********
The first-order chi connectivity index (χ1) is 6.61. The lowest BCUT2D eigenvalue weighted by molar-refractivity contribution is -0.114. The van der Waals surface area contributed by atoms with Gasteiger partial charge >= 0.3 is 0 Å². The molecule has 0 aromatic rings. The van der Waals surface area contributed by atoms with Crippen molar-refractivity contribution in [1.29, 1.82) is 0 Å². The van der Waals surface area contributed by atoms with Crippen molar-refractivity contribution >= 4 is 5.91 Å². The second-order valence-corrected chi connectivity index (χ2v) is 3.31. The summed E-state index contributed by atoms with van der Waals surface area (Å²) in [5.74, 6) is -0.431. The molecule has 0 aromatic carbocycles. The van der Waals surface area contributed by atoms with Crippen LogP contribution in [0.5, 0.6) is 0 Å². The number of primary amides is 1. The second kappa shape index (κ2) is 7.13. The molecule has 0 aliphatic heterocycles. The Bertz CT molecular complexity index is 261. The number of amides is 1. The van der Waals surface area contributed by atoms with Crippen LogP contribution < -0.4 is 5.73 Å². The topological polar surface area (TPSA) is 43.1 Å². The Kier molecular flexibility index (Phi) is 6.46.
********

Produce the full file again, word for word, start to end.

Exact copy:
The first-order chi connectivity index (χ1) is 6.61. The lowest BCUT2D eigenvalue weighted by molar-refractivity contribution is -0.114. The van der Waals surface area contributed by atoms with Gasteiger partial charge >= 0.3 is 0 Å². The molecule has 0 aromatic rings. The van der Waals surface area contributed by atoms with Crippen molar-refractivity contribution in [1.29, 1.82) is 0 Å². The van der Waals surface area contributed by atoms with Crippen molar-refractivity contribution >= 4 is 5.91 Å². The second-order valence-corrected chi connectivity index (χ2v) is 3.31. The summed E-state index contributed by atoms with van der Waals surface area (Å²) in [5.74, 6) is -0.431. The molecule has 0 aromatic carbocycles. The van der Waals surface area contributed by atoms with Crippen LogP contribution in [0.5, 0.6) is 0 Å². The number of primary amides is 1. The second kappa shape index (κ2) is 7.13. The molecule has 0 aliphatic heterocycles. The Bertz CT molecular complexity index is 261. The number of amides is 1. The van der Waals surface area contributed by atoms with Crippen LogP contribution < -0.4 is 5.73 Å². The topological polar surface area (TPSA) is 43.1 Å². The Kier molecular flexibility index (Phi) is 6.46.